King cobras incite awe, fear, intrigue and a lot of respect. But king cobras (Ophiophagus hannah) are actually not really cobras! They belong to a separate genus called Ophiophagus, where Ophio refers to snake and phagus means eater, i.e. king cobras are primarily snake eaters and occasionally feed on monitor lizards.
King cobras are found across Southeast Asia. In India they inhabit a range of different habitats: wet forests of the Western Ghats and Northeast, dry areas along the Eastern Ghats, cold climes of the lower Himalayan regions, and even in hot humid areas of the Andaman Islands.
King cobras are top predators among snakes, and true to their name, conduct themselves with poise seldom seen in any other species. They are excellent climbers, great swimmers, adept at cruising the forest floor or the upper canopy. They rarely attempt to hide or move undercover. They are out there chasing their prey, or defending or wooing a mate irrespective of the location, be it a forest floor, canopy, in water, or even amidst people’s homes, farms, or backyards.
King cobras are a diurnal species, most active from the early morning, and settling down by evening or night. If confronted, they stand their ground, hooding up to 1/3rd of their body length, which means, a 15-foot-long adult can hood up to 5-feet, and look straight into the eyes of an average adult Indian. At 18 feet these snakes are the longest venomous snakes in the world.
However intimidating they may appear, they rarely strike in haste. They give enough time for the contender or intruder to leave them alone. If the warning is ignored, king cobras can bite and pump in neurotoxic venom, a full 7 cc, among the largest quantity for any snake. These digestive enzymes kill their prey in no time. Though this venom is not as toxic as a common cobra’s (Naja naja), the quantity than can be delivered in a single bite is potent enough to kill a man in less than thirty minutes. With no anti-venom available in India for king cobra bites, there is no way a bite victim has any chance of survival. However, we need to remember that humans are of no interest or consequence to king cobras, they are more a hassle and unnecessary trouble. King cobras are only concerned with snakes which they can dine on, and other king cobras that they can eat (they are cannibalistic) or a female to mate with.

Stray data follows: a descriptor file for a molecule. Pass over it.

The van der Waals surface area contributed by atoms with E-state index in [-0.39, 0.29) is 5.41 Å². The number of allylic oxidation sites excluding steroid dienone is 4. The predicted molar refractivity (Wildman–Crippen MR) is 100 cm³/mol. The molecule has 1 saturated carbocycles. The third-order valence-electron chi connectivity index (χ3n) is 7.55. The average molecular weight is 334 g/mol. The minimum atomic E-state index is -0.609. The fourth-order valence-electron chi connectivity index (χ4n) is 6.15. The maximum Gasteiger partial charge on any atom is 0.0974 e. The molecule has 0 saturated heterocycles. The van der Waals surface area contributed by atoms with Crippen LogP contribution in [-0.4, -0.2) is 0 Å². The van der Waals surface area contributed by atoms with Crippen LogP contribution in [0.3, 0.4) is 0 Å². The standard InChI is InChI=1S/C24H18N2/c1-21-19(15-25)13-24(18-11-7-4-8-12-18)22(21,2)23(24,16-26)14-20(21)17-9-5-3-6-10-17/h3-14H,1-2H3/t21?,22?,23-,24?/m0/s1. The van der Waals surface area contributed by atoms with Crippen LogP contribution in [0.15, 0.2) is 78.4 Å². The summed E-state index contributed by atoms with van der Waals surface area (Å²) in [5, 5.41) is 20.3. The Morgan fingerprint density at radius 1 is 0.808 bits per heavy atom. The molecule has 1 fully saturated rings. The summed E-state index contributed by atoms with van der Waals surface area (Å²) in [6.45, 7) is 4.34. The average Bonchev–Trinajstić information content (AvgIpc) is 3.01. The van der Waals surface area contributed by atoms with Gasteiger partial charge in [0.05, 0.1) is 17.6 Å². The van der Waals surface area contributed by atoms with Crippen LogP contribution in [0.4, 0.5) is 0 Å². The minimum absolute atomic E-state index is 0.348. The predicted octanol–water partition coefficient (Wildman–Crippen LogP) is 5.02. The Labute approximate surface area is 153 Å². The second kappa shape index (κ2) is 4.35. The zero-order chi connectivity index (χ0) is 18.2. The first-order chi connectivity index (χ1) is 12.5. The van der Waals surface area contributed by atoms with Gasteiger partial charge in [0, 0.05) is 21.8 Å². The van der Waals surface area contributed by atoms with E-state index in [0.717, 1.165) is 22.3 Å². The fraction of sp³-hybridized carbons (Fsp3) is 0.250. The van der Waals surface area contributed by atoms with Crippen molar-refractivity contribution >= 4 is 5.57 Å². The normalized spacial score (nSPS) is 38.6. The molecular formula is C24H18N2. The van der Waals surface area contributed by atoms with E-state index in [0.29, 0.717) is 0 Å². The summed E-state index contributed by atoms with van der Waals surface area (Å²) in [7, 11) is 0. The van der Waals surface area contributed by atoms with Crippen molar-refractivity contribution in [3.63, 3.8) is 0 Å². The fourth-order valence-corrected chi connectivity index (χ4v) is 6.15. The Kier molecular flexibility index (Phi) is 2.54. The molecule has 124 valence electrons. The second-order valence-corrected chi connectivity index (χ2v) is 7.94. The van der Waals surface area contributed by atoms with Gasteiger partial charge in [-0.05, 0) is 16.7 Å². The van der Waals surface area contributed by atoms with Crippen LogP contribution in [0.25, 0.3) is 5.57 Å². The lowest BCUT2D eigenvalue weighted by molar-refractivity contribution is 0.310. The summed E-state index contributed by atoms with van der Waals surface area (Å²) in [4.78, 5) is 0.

Female king cobras are much smaller in size, but queens nonetheless. These snakes are the only ones in the world that build a nest and care for their eggs. During mating season, which is typically between February to March in the Western Ghats, female king cobras release pheromones to attract males. These pheromones act as an invitation for males to recognise that they are potential mates and not meals. Captivated by these invitations, males cover great distances, crossing territorial boundaries, and human landscapes only to find several males vying for the attention of a single female.
Female king cobras are very cautious and shelter in a safe place, usually a burrow. The contending males rise up for duel in which each male entwines around the other trying to subdue it by pushing the head to the ground. This is called male combat which may last for minutes or hours. Totally engrossed, these males become oblivious to their surroundings. Such fights have been witnessed by people on main roads and in backyards. After many combat sessions take place, finally after several days the mating ritual ensues between the female and the ‘winner’ male. Mating is a sober graceful display where the male entices the female by butting his head on her body, and the female king cobra spreads out her hood in submission and acceptance. He gently slides over her body and with their tails entangled, deposits his sperms to ensure their progeny. Mating happens several times over the next couple of days. After close to a month, during which neither male nor female eat, the male leaves his queen and moves away, lest he makes her his meal.